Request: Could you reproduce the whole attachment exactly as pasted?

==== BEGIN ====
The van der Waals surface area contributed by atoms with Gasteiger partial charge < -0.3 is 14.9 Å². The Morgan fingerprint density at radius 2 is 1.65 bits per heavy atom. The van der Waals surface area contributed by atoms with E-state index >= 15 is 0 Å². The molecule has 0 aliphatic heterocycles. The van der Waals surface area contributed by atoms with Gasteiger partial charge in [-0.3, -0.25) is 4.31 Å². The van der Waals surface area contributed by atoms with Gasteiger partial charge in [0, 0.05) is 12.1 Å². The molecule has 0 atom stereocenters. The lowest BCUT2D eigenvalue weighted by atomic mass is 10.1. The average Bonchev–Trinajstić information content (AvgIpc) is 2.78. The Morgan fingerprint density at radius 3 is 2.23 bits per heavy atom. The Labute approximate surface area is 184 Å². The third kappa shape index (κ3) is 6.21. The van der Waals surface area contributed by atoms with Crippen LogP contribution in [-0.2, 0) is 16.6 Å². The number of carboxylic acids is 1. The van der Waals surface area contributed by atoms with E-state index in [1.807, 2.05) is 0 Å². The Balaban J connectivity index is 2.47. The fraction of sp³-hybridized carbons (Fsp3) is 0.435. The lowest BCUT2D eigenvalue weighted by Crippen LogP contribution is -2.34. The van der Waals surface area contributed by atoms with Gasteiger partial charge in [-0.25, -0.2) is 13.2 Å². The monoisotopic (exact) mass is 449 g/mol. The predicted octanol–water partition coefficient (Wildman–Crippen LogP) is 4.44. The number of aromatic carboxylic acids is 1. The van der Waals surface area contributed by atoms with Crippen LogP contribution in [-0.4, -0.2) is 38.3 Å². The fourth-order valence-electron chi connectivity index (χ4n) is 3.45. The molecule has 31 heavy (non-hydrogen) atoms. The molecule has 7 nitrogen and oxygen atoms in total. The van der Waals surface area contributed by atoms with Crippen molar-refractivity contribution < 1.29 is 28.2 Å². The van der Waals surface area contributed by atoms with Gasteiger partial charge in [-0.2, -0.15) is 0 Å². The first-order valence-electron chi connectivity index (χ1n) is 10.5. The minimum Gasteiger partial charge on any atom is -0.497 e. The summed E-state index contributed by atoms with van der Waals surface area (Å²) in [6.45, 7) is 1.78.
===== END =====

The van der Waals surface area contributed by atoms with Gasteiger partial charge < -0.3 is 14.9 Å². The Morgan fingerprint density at radius 2 is 1.65 bits per heavy atom. The van der Waals surface area contributed by atoms with E-state index >= 15 is 0 Å². The molecule has 0 aliphatic heterocycles. The van der Waals surface area contributed by atoms with Gasteiger partial charge in [-0.3, -0.25) is 4.31 Å². The van der Waals surface area contributed by atoms with Gasteiger partial charge in [0, 0.05) is 12.1 Å². The molecule has 0 atom stereocenters. The lowest BCUT2D eigenvalue weighted by atomic mass is 10.1. The average Bonchev–Trinajstić information content (AvgIpc) is 2.78. The Morgan fingerprint density at radius 3 is 2.23 bits per heavy atom. The Labute approximate surface area is 184 Å². The third kappa shape index (κ3) is 6.21. The van der Waals surface area contributed by atoms with Crippen LogP contribution in [-0.2, 0) is 16.6 Å². The number of carboxylic acids is 1. The van der Waals surface area contributed by atoms with E-state index in [1.807, 2.05) is 0 Å². The Balaban J connectivity index is 2.47. The fraction of sp³-hybridized carbons (Fsp3) is 0.435. The lowest BCUT2D eigenvalue weighted by Crippen LogP contribution is -2.34. The van der Waals surface area contributed by atoms with Gasteiger partial charge in [-0.25, -0.2) is 13.2 Å². The monoisotopic (exact) mass is 449 g/mol. The predicted octanol–water partition coefficient (Wildman–Crippen LogP) is 4.44. The number of aromatic carboxylic acids is 1. The van der Waals surface area contributed by atoms with Crippen LogP contribution in [-0.4, -0.2) is 38.3 Å². The fourth-order valence-electron chi connectivity index (χ4n) is 3.45. The molecule has 31 heavy (non-hydrogen) atoms. The molecule has 7 nitrogen and oxygen atoms in total. The van der Waals surface area contributed by atoms with Crippen molar-refractivity contribution < 1.29 is 28.2 Å². The van der Waals surface area contributed by atoms with Gasteiger partial charge in [-0.2, -0.15) is 0 Å². The first-order valence-electron chi connectivity index (χ1n) is 10.5. The minimum Gasteiger partial charge on any atom is -0.497 e. The summed E-state index contributed by atoms with van der Waals surface area (Å²) in [6.45, 7) is 1.78.